Breverton's Complete Herbal



Family Rosaceae, Rose


OTHER NAMES: Honey apple, Cydonian apple, quince pear, quoyne. Coine (Old French) became the Middle English quin, and hence quince from its plural, quins.

DESCRIPTION: Small trees with white or pink flowers resembling apple blossom and yellow, irregularly shaped, pear-like fruits which smell of honey. This pretty tree will benefit from underplanting of chives and garlic as companion plants.

PROPERTIES AND USES: Today we regard quince as an inconvenient fruit. In these colder climes it cannot be eaten raw, it sometimes has a light fur on the skin and its flesh is hard and tannic. It needs long, slow cooking to make it palatable. Culpeper says: “Quinces when they are green, help all sorts of fluxes in men or women, and choleric lasks [diarrhea], casting, and whatever needs astriction, more than any way prepared by fire; yet the syrup of the juice, or the conserve, are much conducible, much of the binding quality being consumed by the fire; if a little vinegar be added, it stirs up the languishing appetite, and the stomach given to casting; some spices being added, comforts and strengthens the decaying and fainting spirits, and helps the liver oppressed, that it cannot perfect the digestion, or corrects choler and phlegm…To take the crude juice of Quinces, is held a preservative against the force of deadly poison; for it hath been found most certainly true, that the very smell of a Quince hath taken away all the strength of the poison of white Hellebore. If there be need of any outwardly binding and cooling of hot fluxes, the oil of Quinces, or other medicines that may be made thereof, are very available to anoint the belly or other parts therewith; it likewise strengthens the stomach and belly, and the sinews that are loosened by sharp humours falling on them, and restrains immoderate sweating. The mucilage taken from the seeds of Quinces, and boiled in a little water, is very good to cool the heat and heal the sore breasts of women. The same, with a little sugar, is good to lenify the harshness and hoarseness of the throat, and roughness of the tongue. The cotton or down of Quinces boiled and applied to plague sores, heals them up: and laid as a plaster, made up with wax, it brings hair to them that are bald, and keeps it from falling, if it be ready to shed.” From the Doctrine of Signatures, it was concluded that the light down on the skin suggests that the fruit will restore hair to the head. Quince syrup was added to drinks in times of sickness, especially looseness of the bowels, which it was said to restrain by its astringency. The seeds were used medicinally for the sake of their mucilage. One of their main uses today is as grafting rootstock for pears and apples, to restrict the height of the trees. The fruits perfume a room and can be used as bases for pomanders. In a Spanish tapas bar, you will come across membrillo, the jelly-like paste served with Spanish cheeses such as manchego. The word marmalade originally meant a quince jam, marmelo being the Portuguese for quince.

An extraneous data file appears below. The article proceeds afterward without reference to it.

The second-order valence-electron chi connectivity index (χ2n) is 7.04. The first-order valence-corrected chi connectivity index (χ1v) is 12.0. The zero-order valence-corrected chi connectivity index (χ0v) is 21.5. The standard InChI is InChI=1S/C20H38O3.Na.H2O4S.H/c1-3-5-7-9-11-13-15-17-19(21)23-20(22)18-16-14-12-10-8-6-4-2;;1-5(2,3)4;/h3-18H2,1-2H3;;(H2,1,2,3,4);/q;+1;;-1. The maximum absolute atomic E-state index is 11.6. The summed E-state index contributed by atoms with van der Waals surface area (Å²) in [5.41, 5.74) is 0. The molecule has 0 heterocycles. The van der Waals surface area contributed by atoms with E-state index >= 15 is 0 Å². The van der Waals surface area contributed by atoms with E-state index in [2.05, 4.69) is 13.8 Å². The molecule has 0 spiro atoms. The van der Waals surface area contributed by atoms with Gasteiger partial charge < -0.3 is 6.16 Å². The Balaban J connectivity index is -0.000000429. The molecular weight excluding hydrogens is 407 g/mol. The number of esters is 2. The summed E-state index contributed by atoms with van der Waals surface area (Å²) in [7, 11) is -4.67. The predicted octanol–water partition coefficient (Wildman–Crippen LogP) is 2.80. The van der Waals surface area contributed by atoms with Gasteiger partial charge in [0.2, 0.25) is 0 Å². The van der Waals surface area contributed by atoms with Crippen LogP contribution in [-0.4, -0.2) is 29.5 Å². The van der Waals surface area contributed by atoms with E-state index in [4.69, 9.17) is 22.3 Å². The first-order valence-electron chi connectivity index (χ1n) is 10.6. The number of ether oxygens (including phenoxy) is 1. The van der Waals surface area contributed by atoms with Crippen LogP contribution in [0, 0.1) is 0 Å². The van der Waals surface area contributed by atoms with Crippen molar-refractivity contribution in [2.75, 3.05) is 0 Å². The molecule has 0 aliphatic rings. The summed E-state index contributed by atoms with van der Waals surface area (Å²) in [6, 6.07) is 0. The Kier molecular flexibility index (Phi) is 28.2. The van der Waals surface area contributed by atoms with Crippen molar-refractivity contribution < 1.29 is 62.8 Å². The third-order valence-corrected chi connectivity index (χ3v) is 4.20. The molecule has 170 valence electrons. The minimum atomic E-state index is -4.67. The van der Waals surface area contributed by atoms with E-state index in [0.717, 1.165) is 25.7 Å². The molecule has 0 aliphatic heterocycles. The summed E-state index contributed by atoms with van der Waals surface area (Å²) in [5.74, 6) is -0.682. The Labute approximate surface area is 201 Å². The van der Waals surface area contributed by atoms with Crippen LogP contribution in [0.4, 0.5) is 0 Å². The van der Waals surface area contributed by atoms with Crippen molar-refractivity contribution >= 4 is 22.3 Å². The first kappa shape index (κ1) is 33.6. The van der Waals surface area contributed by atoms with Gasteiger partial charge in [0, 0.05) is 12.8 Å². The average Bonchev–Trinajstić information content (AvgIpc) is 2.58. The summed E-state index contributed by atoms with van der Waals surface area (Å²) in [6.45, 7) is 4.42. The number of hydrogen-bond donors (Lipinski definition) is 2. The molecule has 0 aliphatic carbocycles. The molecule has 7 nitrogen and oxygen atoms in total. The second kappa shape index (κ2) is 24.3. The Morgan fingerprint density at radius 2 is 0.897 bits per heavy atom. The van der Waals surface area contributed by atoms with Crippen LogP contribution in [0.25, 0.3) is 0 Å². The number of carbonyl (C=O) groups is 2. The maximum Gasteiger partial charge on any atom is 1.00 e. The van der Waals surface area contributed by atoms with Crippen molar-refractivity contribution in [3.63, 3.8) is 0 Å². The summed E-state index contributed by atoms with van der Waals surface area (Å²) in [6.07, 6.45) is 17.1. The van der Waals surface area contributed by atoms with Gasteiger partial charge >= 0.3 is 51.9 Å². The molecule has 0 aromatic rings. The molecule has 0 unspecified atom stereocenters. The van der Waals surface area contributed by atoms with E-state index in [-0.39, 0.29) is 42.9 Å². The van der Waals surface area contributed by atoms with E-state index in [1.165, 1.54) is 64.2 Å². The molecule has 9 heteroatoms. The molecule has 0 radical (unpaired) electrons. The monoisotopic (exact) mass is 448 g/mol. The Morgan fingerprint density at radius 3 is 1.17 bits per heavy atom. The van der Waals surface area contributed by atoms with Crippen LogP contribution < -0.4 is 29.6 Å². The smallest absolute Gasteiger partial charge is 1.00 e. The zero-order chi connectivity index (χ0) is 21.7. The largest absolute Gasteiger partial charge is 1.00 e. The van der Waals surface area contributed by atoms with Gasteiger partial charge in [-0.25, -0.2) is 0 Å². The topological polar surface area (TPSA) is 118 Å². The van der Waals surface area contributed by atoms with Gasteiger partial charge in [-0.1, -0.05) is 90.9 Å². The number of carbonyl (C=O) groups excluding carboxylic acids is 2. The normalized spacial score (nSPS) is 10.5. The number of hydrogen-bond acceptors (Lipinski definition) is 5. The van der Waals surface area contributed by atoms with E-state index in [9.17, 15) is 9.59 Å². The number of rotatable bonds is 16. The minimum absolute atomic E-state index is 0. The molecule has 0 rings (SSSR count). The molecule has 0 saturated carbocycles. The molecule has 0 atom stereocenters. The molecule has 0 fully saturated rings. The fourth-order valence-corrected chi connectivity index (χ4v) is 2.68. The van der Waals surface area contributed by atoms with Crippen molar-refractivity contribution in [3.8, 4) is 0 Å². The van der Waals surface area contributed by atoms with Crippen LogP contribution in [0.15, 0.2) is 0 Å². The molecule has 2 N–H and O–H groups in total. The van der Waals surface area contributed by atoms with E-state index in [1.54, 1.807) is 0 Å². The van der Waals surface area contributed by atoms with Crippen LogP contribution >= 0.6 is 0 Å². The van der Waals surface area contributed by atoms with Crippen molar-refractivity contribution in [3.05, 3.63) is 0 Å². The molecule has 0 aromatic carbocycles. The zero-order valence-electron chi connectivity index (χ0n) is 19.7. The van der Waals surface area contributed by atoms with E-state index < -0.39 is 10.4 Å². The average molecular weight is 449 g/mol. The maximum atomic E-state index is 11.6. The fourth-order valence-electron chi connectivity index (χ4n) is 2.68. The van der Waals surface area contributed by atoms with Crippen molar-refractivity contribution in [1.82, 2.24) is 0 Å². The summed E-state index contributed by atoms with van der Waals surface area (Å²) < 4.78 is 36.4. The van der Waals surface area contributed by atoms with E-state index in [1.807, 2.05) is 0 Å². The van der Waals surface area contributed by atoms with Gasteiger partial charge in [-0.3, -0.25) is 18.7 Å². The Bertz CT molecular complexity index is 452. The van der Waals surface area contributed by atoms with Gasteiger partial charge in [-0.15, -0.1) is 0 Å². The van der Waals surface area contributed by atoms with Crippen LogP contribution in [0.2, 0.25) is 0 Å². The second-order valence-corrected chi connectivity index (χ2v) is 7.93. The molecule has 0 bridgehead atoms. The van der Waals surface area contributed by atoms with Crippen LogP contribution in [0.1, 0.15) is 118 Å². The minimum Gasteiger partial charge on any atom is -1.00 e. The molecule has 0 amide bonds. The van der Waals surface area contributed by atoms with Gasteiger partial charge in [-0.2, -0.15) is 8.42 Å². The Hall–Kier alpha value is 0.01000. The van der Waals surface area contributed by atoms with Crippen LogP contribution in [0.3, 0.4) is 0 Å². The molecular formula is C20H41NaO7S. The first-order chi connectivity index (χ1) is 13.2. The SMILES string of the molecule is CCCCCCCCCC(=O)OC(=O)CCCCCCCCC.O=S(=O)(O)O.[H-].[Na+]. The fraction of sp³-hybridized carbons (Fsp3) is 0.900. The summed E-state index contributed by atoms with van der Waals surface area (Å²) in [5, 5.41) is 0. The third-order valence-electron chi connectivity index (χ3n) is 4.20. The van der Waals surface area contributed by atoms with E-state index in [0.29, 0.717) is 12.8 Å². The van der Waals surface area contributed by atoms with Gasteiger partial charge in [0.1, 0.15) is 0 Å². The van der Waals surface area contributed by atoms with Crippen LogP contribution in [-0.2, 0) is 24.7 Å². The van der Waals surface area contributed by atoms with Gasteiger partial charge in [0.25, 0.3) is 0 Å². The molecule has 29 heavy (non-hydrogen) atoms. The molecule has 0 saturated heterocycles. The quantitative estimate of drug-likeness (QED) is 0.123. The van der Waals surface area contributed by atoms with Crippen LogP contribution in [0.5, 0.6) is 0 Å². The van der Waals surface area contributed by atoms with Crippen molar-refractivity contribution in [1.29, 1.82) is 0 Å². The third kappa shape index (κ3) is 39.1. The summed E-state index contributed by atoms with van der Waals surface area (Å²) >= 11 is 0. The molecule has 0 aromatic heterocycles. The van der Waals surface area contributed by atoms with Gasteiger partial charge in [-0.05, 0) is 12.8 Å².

HISTORY: Cultivation of quince probably preceded apple culture, originating in Persia and Turkestan, and the “apple” of the Biblical Song of Solomon may have been a quince. Quince was a ritual offering at Greek weddings, for Aphrodite (Venus) had brought it from the Levant. Plutarch reported that before entering the bridal chamber, a Greek bride would eat a piece of quince, “in order that the first greeting may not be disagreeable nor unpleasant.” Elsewhere, Plutarch noted that the dictator Solon decreed that “bride and bridegroom shall be shut into a chamber, and eat a quince together.” The Greeks obtained the tree from Cydon in Crete, from which we derive the genus name Cydonia. The Romans also treasured the quince, calling it melimelum, honey apple, because its flavor and fragrance are honey-like. Venus is often depicted with a quince in her right hand, the gift she received from Paris. Virgil’s “Golden Apples” were probably quinces, as oranges did not arrive in Italy until the time of the Crusades. Charlemagne in 812 encouraged their planting across his empire, and Chaucer refers to them as coines. Quinces were associated with love from the earliest times, and used in wedding feasts—we read in Dr. John Case’s book The Praise of Musicke (1586): “I come to marriages, wherein as our ancestors did fondly and with a kind of doting, maintain many rites and ceremonies, some whereof were either shadows or abodements [abodings] of a pleasant life to come, as the eating of a Quince Pear to be a preparative of sweet and delightful days between the married persons.

Tempting Quince

Genesis does not mention the specific fruit that Adam and Eve took from the Tree of Knowledge, but it is thought that the fruit of temptation was a quince. Throughout the Scriptures, the Hebrew word tappauch is translated as apple, but many scholars believe that the fruit was a quince.